RF Jamming Dataset for Vehicular Wireless Networks
The "RF Jamming Dataset for Vehicular Wireless Networks" presents a comprehensive collection of data used in the research paper titled "RF Jamming Classification Using Relative Speed Estimation in Vehicular Wireless Networks." This dataset comprises diverse scenarios of RF jamming attacks and interference in Vehicular Ad-hoc Networks (VANETs), along with corresponding ground truth labels. The dataset is designed to support the evaluation and development of detection algorithms for RF jamming attacks in VANETs. It includes measurements of key features, such as variations of relative speed (VRS), received signal strength indicator (RSSI), signal-to-interference-and-noise ratio (SINR), and packet delivery ratio (PDR). Researchers and practitioners in the field of wireless communication security can utilize this dataset to advance the development of RF jamming detection techniques and enhance the robustness of VANETs against malicious interference.
This dataset, titled "RF Jamming Dataset for Vehicular Wireless Networks," is a valuable resource for researchers and practitioners in the field of wireless communication security. It includes measurements and ground truth labels related to RF jamming attacks in Vehicular Ad-hoc Networks (VANETs). To make the most of this dataset, please follow these instructions:
The dataset is organized as a structured CSV file with the following columns:
- 'Time': Timestamp of the measurement.
- 'SNR' (Signal-to-Noise Ratio): Signal quality metric.
- 'Speed': Speed of the vehicles involved in the communication.
- 'RSSI' (Received Signal Strength Indicator)': Signal strength measurement.
- 'PDR' (Packet Delivery Ratio): Ratio of successfully delivered packets.
- 'Relative_Speed': Variations in estimated relative speed between the jammer and the receiver.
- 'Scenario': A numerical code representing the scenario: 1 (No Attack), 2 (Reactive Attack), 3 (Constant Attack).
Scenarios in the Datasets
The dataset includes three distinct scenarios, denoted as Scenario 1, Scenario 2, and Scenario 3. Each scenario represents a potential jamming attack case that may occur in a real-world environment.
- Scenario 1 (No Attack): The situation is examined in which there is an absence of a jammer, but there exists a source of unintentional interference that impacts the communication between the receiver and the transmitter. The objective of creating and simulating this specific scenario is to assess the capability of the VRS feature in distinguishing interference from intentional jamming. Such capability is deemed critical and necessary, particularly in an urban environment where interference is a significant factor contributing to wireless communication disruption. The receiver's vehicle travels through an area with significant interference, resulting in an immediate disruption of its communication with the transmitter (another vehicle or an RSU).
- Scenario 2 (Reactive Jammer Attack): The scenario involves the presence of a jammer that initiates following the target from an initial position (specified as one of the simulation parameters) while simultaneously transmitting jamming signals. As the jammer approaches the target, the jamming signals become more powerful, resulting in a more intense disruption of communication between the receiver and the transmitter. When the jammer reaches the target, in order to remain undetected for as long as possible, it retreats to a safe distance from which it periodically transmits jamming signals. The specific retreat location and the rate of jamming signal transmission are randomly determined for each simulation, with the safety distance ranging from 5 to 10 meters and the frequency of jamming signal transmission varying between 5 and 15 times per unit period.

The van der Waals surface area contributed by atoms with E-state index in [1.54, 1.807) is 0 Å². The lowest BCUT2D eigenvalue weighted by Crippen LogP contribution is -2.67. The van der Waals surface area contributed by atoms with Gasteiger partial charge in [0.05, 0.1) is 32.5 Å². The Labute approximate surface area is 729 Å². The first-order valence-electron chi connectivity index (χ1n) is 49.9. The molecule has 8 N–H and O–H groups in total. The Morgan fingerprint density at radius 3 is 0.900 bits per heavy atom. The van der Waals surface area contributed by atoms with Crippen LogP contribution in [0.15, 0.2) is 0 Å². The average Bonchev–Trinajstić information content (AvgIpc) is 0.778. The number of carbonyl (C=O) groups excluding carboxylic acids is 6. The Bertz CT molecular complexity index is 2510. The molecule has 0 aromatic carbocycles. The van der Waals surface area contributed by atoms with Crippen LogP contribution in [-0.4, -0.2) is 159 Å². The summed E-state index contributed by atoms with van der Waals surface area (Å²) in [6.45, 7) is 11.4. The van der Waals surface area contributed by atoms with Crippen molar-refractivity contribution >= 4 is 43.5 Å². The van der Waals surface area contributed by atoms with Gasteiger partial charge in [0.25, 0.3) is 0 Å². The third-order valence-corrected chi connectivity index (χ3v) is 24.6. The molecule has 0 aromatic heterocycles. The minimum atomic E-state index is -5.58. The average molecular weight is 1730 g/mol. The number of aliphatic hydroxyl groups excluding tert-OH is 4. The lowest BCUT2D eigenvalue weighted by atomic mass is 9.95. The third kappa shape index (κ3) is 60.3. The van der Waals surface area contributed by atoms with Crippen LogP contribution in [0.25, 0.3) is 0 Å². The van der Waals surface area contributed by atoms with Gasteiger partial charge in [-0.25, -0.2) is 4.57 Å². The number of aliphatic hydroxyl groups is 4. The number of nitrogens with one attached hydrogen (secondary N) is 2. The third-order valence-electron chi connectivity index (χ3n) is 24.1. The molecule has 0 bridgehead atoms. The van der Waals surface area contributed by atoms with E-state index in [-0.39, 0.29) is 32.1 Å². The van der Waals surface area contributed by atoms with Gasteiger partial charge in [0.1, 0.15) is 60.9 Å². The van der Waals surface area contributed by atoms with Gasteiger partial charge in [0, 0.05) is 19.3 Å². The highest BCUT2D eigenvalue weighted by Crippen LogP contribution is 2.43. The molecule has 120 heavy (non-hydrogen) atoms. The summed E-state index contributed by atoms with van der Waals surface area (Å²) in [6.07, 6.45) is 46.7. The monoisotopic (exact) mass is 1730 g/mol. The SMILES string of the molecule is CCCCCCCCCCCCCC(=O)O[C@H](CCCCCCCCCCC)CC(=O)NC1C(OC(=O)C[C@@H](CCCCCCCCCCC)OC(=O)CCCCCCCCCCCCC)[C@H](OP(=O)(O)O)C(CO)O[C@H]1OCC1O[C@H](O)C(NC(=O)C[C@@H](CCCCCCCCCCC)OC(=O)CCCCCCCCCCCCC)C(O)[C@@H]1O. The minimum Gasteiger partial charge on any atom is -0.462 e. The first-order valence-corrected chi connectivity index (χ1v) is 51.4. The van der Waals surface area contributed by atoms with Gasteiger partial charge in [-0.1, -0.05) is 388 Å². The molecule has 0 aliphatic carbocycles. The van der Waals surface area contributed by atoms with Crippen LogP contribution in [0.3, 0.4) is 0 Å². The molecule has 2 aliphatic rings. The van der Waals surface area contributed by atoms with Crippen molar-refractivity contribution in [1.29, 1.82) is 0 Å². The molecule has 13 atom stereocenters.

- Scenario 3 (Constant Jammer Attack): The scenario examines a situation in which a constant jammer persistently transmits jamming signals while continuously following the target. When the jammer reaches its target, it begins transmitting at maximum power without the intention of remaining undetected.
- Dataset_1: 25m/s is used as the maximum estimated relative speed, which is the absolute value of the jammer speed minus the receiver speed.
- Dataset_2: 15m/s is used as the maximum estimated relative velocity.
- Developing and Evaluating Detection Algorithms: Researchers can use this dataset to develop and test RF jamming detection algorithms. Compare your algorithm's performance across different scenarios to assess its effectiveness.
- Feature Analysis: Investigate the role of features like relative speed (VRS) in jamming detection. Analyze how these features contribute to the accuracy of your detection methods.
- Comparative Studies: Conduct comparative studies to understand the impact of different scenarios on the performance of detection algorithms.
If you use this dataset in your research or work, please provide proper attribution by citing the original paper where the dataset was introduced. Include the citation information from the paper in your references.
- D. Kosmanos, D. Karagiannis, A. Argyriou, S. Lalis, and L. Maglaras, "RF Jamming Classification Using Relative Speed Estimation in Vehicular Wireless Networks." Security and Communication Networks, Hindawi, 2021, DOI: 10.1155/2021/9959310.
We would like to express our appreciation to the authors of the original paper for creating and sharing this valuable dataset.
For any inquiries or clarifications, feel free to contact the dataset maintainers as specified in the original paper or dataset documentation.